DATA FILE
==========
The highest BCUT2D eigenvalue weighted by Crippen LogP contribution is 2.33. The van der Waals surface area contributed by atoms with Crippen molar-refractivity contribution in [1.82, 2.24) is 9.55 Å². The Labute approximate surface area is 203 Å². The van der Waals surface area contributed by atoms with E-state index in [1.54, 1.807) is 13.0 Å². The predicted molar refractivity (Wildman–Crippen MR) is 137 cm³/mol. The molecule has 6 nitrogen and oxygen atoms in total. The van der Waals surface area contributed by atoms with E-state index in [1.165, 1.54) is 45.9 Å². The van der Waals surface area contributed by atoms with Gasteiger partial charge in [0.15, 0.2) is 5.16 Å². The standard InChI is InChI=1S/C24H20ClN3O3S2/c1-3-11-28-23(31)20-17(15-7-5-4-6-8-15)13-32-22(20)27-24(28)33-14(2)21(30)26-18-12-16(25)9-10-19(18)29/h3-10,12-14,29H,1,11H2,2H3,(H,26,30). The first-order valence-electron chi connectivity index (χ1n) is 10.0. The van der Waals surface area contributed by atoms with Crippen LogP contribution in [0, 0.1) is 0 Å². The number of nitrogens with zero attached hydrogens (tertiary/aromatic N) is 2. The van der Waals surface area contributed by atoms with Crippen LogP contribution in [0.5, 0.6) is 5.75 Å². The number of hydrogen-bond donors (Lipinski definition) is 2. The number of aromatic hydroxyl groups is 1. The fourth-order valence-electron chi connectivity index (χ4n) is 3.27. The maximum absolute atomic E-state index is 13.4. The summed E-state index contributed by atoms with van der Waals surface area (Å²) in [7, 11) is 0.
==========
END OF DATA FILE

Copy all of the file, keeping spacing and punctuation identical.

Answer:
The highest BCUT2D eigenvalue weighted by Crippen LogP contribution is 2.33. The van der Waals surface area contributed by atoms with Crippen molar-refractivity contribution in [1.82, 2.24) is 9.55 Å². The Labute approximate surface area is 203 Å². The van der Waals surface area contributed by atoms with E-state index in [1.54, 1.807) is 13.0 Å². The predicted molar refractivity (Wildman–Crippen MR) is 137 cm³/mol. The molecule has 6 nitrogen and oxygen atoms in total. The van der Waals surface area contributed by atoms with E-state index in [1.165, 1.54) is 45.9 Å². The van der Waals surface area contributed by atoms with Gasteiger partial charge in [0.15, 0.2) is 5.16 Å². The standard InChI is InChI=1S/C24H20ClN3O3S2/c1-3-11-28-23(31)20-17(15-7-5-4-6-8-15)13-32-22(20)27-24(28)33-14(2)21(30)26-18-12-16(25)9-10-19(18)29/h3-10,12-14,29H,1,11H2,2H3,(H,26,30). The first-order valence-electron chi connectivity index (χ1n) is 10.0. The van der Waals surface area contributed by atoms with Crippen LogP contribution in [0, 0.1) is 0 Å². The number of nitrogens with zero attached hydrogens (tertiary/aromatic N) is 2. The van der Waals surface area contributed by atoms with Crippen LogP contribution in [0.5, 0.6) is 5.75 Å². The number of hydrogen-bond donors (Lipinski definition) is 2. The number of aromatic hydroxyl groups is 1. The fourth-order valence-electron chi connectivity index (χ4n) is 3.27. The maximum absolute atomic E-state index is 13.4. The summed E-state index contributed by atoms with van der Waals surface area (Å²) in [7, 11) is 0.